As to the unction of the sick, it is true that the apostles 6 anointed with oil many that were sick, and healed 'them, Mark vi. 13. and James enjoins the same custom, v. 14, 15. This rite, however, was not of the nature of a sacrament; and as it was employed solely in conjunction with miraculous powers, with the cessation of those powers its use must have also ceased. There is therefore no analogy between the anointing of the first Christians, and the extreme unction of the modern Papists ; seeing that, in the first place, the apostles anointed not only those who were at the point of death, as is now the custom, but all, as many as were grievously sick; and that, secondly, this unction was attended with the cure of their disorder : Mark vi. 13.
* They insinuated that marriage was not holy without their benediction, and for the better colour, made it a sacrament; being of itself a civil ordinance, a household contract, a thing indifferent and free to the whole race of mankind, not as religious, but as men; best indeed undertaken to religious ends, and as the apostle saith, 1 Cor. vii. ' in the Lord ;' yet not therefore invalid or unholy without a minister and his pretended necessary hallowing, more than any other act, enterprize, or contract of civil life, which ought all to be done also in the Lord and to his glory: all which, no less than marriage, were, by the cunning of priests heretofore, as material to their profit, transacted at the altar. Our divines deny it to be a sacra. ment, yet retained the celebration, till prudently a late parliament recove ered the civil liberty of marriage from their encroachment, and transferred the ratifying and regişlering thereof from the canonical shop to the proper cognizance of civil magistrates.' Considerations on the likeliest Mean's to remore Hirelings out of the Church. Prose Works, III. 371.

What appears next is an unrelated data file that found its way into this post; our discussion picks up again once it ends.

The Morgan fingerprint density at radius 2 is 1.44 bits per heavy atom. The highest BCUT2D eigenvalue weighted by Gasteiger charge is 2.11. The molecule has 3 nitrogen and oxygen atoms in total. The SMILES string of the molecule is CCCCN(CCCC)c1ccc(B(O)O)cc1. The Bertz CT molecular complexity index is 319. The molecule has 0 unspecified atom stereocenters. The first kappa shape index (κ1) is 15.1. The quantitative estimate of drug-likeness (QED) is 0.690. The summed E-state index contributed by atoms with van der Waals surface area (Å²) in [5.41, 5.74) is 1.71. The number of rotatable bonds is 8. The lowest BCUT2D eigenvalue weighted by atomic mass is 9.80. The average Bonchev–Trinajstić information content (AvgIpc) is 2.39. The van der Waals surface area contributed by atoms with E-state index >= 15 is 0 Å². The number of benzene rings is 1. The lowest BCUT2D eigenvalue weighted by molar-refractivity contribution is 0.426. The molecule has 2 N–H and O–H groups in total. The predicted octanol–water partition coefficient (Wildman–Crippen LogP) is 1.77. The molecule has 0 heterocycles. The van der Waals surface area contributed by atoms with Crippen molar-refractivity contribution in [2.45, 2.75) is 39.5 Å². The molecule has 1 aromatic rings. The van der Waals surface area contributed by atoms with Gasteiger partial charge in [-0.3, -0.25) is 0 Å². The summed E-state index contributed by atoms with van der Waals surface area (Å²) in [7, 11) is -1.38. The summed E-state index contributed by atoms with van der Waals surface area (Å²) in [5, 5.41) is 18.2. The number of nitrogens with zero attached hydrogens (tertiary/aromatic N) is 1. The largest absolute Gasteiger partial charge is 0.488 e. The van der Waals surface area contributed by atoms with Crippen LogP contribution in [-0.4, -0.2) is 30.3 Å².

To the above may be added, that sacraments, being instituted chiefly for purposes in which all are concerned, namely, as tokens of the sealing of the covenant of grace, and for the confirmation of our faith, ought to be imparted equally to all believers ; whereas of the five papistical sacraments above-mentioned, four are exclusively appropriated to particular classes of individuals; repentance to the lapsed, ordination to the clergy, extreme unction to the sick, marriage to the lay members of the church alone.
OF THE VISIBLE CHURCH.